ATLANTA—With nearly two years of momentum behind it, the U.S. lodging industry’s fundamentals are projected to continue to be positive through 2016. According to the March 2012 edition of Hotel Horizons®, PKF Hospitality Research, LLC (PKF-HR) forecasts that rooms revenue (RevPAR) for U.S. hotels will rise 5.8 percent in 2012, the result of a 1.6 percent increase in occupancy and a 4.1 percent gain in average daily room rates (ADR). With solid financial footing more assured, PKF-HR predicts greater profitability for the next two years and an increase in hotel investment.
“The metrics that owners, lenders and other parties invested in hotel real estate monitor to understand the health of the industry remain positive,” said R. Mark Woodworth, president of PKF-HR. “Ever since the first quarter of 2010, growth in lodging demand has greatly exceeded the supply increase. We have seen six straight quarters of ADR growth, and are confident forecasting a sustained period of attractive industry profit growth.”
According to Smith Travel Research (STR), U.S. hotels rented more guest rooms in 2011 than ever before. On a local level, PKF-HR observed new records in metro-level lodging demand in 30 of the 50 markets covered by its Hotel Horizons® forecast reports.
Amplifying the positive impact of the lofty levels of demand is the limited amount of new hotel supply projected to enter the market over the next five years. According STR, the average annual change in the nation’s lodging supply from 1988 through 2011 was 2.1 percent. PKF-HR anticipates that new supply growth will remain below that level through 2016, less than 2.0 percent annually. With supply suppressed, PKF-HR forecasts annual occupancy gains through 2015. Add this to the annual occupancy increases observed in 2010 and 2011, and the industry will experience an unprecedented six-year run of occupancy growth.
“With occupancy levels expected to exceed the STR long-run average of 61.9 percent in 2013 and beyond, we are beginning to see operators capitalize on these favorable market conditions and increase room rates,” Woodworth said. “We expect to see average daily room rates increase in excess of 4.0 percent per year through 2014.
“In addition to growth in top-line revenue, hotel managers have implemented policies and practices that have enhanced the productivity of hotel operations, thus resulting in strong bottom-line gains. Individual hotel profits already have increased by 30 percent since 2009. Our current forecast calls for profits to continue to grow at an average annual rate of 10.3 percent though 2014, which is a substantial increase over the long-run average of 3.9 percent,” said Woodworth.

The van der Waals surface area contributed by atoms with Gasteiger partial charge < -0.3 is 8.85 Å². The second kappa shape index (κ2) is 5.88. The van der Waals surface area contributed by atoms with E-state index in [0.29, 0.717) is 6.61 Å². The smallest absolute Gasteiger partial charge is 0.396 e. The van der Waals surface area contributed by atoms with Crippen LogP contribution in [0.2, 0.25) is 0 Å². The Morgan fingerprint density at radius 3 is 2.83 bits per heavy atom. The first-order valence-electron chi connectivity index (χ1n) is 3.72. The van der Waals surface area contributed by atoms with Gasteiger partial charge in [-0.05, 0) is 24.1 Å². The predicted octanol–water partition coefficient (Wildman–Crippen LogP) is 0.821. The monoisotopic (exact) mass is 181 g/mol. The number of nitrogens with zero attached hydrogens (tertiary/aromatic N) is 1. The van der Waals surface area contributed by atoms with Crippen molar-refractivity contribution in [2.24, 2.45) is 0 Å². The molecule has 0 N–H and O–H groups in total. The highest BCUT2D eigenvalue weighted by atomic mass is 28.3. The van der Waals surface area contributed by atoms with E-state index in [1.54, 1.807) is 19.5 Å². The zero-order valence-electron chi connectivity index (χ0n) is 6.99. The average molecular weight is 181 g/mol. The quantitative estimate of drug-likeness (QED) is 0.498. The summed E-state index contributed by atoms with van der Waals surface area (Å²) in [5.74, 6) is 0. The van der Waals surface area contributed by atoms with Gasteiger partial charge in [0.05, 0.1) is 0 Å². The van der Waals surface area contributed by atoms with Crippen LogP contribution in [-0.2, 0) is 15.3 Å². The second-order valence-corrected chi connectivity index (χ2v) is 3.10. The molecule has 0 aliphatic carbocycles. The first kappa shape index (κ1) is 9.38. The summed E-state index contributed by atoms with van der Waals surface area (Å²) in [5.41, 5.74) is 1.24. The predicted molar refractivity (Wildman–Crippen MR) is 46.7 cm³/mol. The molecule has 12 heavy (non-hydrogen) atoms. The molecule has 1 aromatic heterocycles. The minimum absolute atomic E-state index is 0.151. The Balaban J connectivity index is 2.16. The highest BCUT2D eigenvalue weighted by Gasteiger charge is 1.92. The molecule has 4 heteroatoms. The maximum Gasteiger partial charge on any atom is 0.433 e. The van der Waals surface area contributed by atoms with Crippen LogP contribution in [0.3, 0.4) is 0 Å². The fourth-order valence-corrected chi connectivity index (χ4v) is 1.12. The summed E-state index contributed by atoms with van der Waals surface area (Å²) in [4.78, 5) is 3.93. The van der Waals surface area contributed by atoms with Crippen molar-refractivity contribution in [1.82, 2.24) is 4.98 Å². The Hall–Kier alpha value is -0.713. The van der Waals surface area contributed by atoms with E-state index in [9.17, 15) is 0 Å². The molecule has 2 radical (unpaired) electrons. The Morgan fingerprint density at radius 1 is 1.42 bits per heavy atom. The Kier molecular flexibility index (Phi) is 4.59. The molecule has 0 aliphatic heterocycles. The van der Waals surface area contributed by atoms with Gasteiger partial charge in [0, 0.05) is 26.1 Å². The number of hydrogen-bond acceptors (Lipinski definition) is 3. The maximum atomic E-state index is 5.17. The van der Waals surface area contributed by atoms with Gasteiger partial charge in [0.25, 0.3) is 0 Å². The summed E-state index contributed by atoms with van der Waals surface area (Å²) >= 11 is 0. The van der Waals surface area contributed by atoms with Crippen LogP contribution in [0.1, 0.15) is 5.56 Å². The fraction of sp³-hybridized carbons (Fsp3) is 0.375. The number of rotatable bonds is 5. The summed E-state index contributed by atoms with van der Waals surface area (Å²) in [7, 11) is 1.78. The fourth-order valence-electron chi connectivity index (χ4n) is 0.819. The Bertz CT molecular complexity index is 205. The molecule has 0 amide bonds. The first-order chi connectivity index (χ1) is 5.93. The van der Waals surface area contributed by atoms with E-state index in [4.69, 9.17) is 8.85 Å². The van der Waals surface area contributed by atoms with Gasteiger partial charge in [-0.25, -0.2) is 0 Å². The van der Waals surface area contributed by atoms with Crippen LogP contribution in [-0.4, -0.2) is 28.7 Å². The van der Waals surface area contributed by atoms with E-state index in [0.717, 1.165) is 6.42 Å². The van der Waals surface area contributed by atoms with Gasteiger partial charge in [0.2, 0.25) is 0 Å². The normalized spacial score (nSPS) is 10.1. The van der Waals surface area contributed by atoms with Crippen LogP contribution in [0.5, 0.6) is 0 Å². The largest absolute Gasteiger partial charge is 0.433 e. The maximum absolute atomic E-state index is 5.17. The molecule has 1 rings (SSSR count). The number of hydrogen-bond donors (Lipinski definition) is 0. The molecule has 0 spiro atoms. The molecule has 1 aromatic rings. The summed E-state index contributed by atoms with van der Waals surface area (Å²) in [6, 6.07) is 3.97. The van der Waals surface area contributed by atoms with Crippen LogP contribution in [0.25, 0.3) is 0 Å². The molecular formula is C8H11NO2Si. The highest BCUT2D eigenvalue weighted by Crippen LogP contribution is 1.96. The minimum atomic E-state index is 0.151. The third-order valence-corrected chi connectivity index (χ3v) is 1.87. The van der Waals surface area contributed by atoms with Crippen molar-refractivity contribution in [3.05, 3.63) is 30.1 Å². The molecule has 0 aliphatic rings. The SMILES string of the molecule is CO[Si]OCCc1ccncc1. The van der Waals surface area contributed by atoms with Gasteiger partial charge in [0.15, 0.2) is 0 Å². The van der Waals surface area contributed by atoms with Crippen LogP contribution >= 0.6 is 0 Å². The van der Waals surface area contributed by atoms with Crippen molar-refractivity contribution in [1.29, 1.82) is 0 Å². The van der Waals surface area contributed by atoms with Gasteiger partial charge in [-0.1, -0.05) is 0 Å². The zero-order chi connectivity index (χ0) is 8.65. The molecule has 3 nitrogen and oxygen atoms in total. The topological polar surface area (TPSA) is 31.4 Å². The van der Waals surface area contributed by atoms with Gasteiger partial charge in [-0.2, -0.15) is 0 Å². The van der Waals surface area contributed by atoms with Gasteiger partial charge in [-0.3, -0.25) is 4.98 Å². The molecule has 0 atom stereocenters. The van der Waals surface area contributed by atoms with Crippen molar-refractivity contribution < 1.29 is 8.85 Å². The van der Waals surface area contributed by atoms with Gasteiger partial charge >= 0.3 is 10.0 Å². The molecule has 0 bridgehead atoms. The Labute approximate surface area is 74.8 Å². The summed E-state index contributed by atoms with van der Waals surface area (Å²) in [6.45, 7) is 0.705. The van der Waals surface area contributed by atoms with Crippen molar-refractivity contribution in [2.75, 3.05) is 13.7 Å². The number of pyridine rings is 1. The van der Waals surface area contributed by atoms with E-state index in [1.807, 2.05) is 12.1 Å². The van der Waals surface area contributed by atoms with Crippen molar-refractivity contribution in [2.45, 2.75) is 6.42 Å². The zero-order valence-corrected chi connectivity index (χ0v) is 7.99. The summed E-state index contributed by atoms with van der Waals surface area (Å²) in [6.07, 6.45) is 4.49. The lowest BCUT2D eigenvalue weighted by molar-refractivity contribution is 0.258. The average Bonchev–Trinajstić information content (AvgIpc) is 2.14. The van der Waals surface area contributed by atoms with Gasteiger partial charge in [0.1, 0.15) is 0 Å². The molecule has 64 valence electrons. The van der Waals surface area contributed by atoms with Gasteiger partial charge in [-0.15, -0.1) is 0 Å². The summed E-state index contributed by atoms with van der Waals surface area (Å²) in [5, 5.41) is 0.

Midscale Picking Up
Hotels in the upper-tier chain-scale segments (luxury, upper-upscale, and upscale) have enjoyed the greatest gains in RevPAR since the depths of the 2009 recession. Hotels in the lower-tier categories (upper-midscale, midscale, and economy) also have achieved increases in RevPAR during this same time period, but at a slower pace.
“In 2010 and 2011, rising corporate profits and greater job security for high-income individuals helped to support the upper-tier properties,” Woodworth noted. “The buying power for these groups is expected to remain strong so we are forecasting that the national occupancy level for hotels in each of the upper-tier chain-scales will exceed 70 percent through 2016.
“With occupancy levels above the 70 percent mark, lack of availability during peak periods will become more common at the nation’s upper-tier properties, yielding greater pricing power for property revenue managers. As a result, some travelers will begin to trade down on their lodging selections, which will benefit more moderately-priced hotels,” Woodworth said.
Further enhancing the prospects for lower-tier hotels is a shift in the economic outlook. Moody’s Analytics, the basis for PKF-HR’s economic forecasts, projects continued increases in employment that eventually will benefit midscale and economy hotels.
Potential Oil Slick
The situation with Iran is the only foreseeable obstacle to PKF-HR’s optimistic forecasts. “The US lodging industry can sustain positive performance despite moderate increases in the prices of oil and gas,” said John B. (Jack) Corgel Ph.D., the Robert C. Baker professor of real estate at the Cornell University School of Hotel Administration and senior advisor to PKF-HR. “Military hostilities are a greater concern because of the negative impact on the availability of oil and on international travel. Limits on both the availability of gas at local pumps, and transportation system disruptions impact the psyche of travelers beyond gas prices.”
PKF-HR’s forecast is based upon Moody’s January 2012 economic forecast, which assumes no disruption to the supply of oil from the Middle East and that the price of oil will remain below $110 a barrel throughout 2012.
“US hoteliers have never enjoyed such an extended period of favorable market conditions. We are in the midst of a six-year run during which lodging demand will outpace supply, hotel revenues will increase a cumulative 43.7 percent, and unit-level net operating income will rise 83.2 percent. This is truly unprecedented and will likely result in accelerated, and significantly greater, levels of capital investment into the domestic lodging industry,” Woodworth concluded.